The week in higher education

June 26, 2008

- White working-class boys are turning their back on university, according to new research. A government-funded study found that white teenagers were less likely to go to university than school-leavers from other ethnic groups with similar exam results. Some 23 per cent of white males went to university, compared with 30 per cent of black African, 58 per cent of Indian, 33 per cent of Pakistani and 60 per cent of Chinese male pupils. The Daily Mail on 19 June said that this was evidence of an "emerging underclass shut out of higher education and top jobs".

- The headline writers knew a gift when they saw it, with The Sun among several newspapers plumping for "Jelly wrestler throws a wobbly" after a University of Cambridge student was cautioned for assault. The "bikini-clad" Classics student is alleged to have punched a spectator during an unusual event at a graduation-day party, it was reported on 20 June. Nadia Witkowski, 23, wrestled other students in a paddling pool filled with jelly, but things turned nasty when she lost and was booed by the crowd.

- The Government's eagerness to jump into bed with business to mould education policy to industry's needs was rewarded with a slap in the face this week. The Confederation of British Industry withdrew support for the 14-19 diplomas, saying employers had no appetite for the reforms. The CBI's concerns focus on plans for diplomas in science, humanities and languages, which it warns cover the same ground as GCSEs or A levels. As was reported on 23 June, Richard Lambert, the CBI's director-general, also warned that diplomas could lead to a "two-tier" education system, with a widening divide between private and state schools. Jim Knight, the Schools Minister, insisted that they "bring subjects to life and give students the skills employers want".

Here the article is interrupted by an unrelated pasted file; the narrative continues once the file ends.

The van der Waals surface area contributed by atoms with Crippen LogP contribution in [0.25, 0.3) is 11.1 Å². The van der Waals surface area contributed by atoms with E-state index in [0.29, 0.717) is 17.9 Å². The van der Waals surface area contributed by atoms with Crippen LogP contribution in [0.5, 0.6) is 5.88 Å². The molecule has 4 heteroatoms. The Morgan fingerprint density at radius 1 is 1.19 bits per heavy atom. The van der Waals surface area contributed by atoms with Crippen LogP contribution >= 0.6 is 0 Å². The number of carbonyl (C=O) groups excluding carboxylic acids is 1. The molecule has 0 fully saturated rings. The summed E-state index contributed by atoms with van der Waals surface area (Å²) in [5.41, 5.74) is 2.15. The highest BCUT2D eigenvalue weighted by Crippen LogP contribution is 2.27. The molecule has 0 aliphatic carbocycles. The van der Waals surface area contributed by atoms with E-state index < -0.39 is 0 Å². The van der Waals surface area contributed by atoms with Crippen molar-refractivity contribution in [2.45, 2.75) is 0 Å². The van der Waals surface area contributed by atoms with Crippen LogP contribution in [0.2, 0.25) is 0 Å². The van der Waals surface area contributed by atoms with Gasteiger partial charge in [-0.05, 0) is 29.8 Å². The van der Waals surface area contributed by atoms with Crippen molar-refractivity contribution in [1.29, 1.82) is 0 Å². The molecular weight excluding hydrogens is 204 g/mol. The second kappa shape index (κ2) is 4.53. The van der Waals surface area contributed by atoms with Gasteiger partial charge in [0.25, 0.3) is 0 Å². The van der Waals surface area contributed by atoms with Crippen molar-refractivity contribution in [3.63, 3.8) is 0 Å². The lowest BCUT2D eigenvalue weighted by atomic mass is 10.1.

- Pulling no punches as she painted a picture of lamentable decline, broadcaster and journalist Libby Purves blamed the "mercenary, media-driven age" for an "unravelling" of academic rigour. Writing in The Times on 23 June, she decried as "piffling" universities' constant offerings of "alluring lap dances to the media to buff up their images". She warned against turning academics into "stars", suggesting that - as in the case of consultant psychiatrist and media commentator Raj Persaud, who was suspended for three months this week after admitting plagiarism - "the pressure can dent their scruples". She also said that reports of grade inflation, inadequate literacy among overseas students and attempts to subvert the National Student Survey "hang together worryingly". "Commercial pressures and media vanity are eroding the serene old castle and a new generation risks failing to understand what scholarship is," she wrote.

- Disquiet about falling standards was also voiced by the head of the Quality Assurance Agency, who called for the "rotten" degree-classification system to be scrapped. Peter Williams, speaking to the BBC on 24 June, said universities were "shooting themselves in the foot" by giving students of differing abilities similar grades, describing the classification system as "arbitrary and unreliable". He also said some institutions were overreliant on income from overseas students and suggested that the use of recruitment agents further damaged standards. "There is a belief from some overseas students that if they pay their fees, they will get a degree. We have to make clear that does not operate here," he said. Also under the QAA spotlight is the effectiveness of external examiners, although Mr Williams said they should not be mistaken for "inspectors" and rebuffed suggestions that their reports should be made public.

- In a late-breaking development, the Government pledged £67 million to a £200 million project to rebuild the Laboratory of Molecular Biology at the University of Cambridge.

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